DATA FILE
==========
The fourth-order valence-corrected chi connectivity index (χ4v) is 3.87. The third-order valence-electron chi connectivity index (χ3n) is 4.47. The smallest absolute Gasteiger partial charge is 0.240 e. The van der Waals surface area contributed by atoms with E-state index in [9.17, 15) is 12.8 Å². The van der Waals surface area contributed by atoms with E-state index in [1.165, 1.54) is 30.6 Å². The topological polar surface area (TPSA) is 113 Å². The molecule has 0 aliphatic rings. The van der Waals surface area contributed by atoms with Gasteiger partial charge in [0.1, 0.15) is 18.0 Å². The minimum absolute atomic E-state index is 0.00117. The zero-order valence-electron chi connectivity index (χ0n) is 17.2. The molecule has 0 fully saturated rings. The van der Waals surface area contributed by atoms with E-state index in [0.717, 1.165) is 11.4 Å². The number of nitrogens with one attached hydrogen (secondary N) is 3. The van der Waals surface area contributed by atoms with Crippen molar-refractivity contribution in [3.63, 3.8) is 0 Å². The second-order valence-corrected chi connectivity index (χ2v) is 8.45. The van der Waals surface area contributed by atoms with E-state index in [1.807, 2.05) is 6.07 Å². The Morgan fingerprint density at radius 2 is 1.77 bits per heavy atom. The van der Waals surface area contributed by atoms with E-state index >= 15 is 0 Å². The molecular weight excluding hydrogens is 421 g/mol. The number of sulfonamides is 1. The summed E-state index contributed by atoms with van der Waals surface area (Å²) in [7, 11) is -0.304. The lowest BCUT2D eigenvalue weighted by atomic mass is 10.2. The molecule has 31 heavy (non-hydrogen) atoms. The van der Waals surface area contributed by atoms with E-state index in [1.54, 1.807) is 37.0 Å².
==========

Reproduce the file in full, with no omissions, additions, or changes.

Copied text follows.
The fourth-order valence-corrected chi connectivity index (χ4v) is 3.87. The third-order valence-electron chi connectivity index (χ3n) is 4.47. The smallest absolute Gasteiger partial charge is 0.240 e. The van der Waals surface area contributed by atoms with E-state index in [9.17, 15) is 12.8 Å². The van der Waals surface area contributed by atoms with E-state index in [1.165, 1.54) is 30.6 Å². The topological polar surface area (TPSA) is 113 Å². The molecule has 0 aliphatic rings. The van der Waals surface area contributed by atoms with Gasteiger partial charge in [0.1, 0.15) is 18.0 Å². The minimum absolute atomic E-state index is 0.00117. The zero-order valence-electron chi connectivity index (χ0n) is 17.2. The molecule has 0 fully saturated rings. The van der Waals surface area contributed by atoms with E-state index in [0.717, 1.165) is 11.4 Å². The number of nitrogens with one attached hydrogen (secondary N) is 3. The van der Waals surface area contributed by atoms with Crippen molar-refractivity contribution in [3.63, 3.8) is 0 Å². The second-order valence-corrected chi connectivity index (χ2v) is 8.45. The van der Waals surface area contributed by atoms with E-state index in [1.807, 2.05) is 6.07 Å². The Morgan fingerprint density at radius 2 is 1.77 bits per heavy atom. The van der Waals surface area contributed by atoms with E-state index >= 15 is 0 Å². The molecular weight excluding hydrogens is 421 g/mol. The number of sulfonamides is 1. The summed E-state index contributed by atoms with van der Waals surface area (Å²) in [7, 11) is -0.304. The lowest BCUT2D eigenvalue weighted by atomic mass is 10.2. The molecule has 31 heavy (non-hydrogen) atoms. The van der Waals surface area contributed by atoms with E-state index in [1.54, 1.807) is 37.0 Å².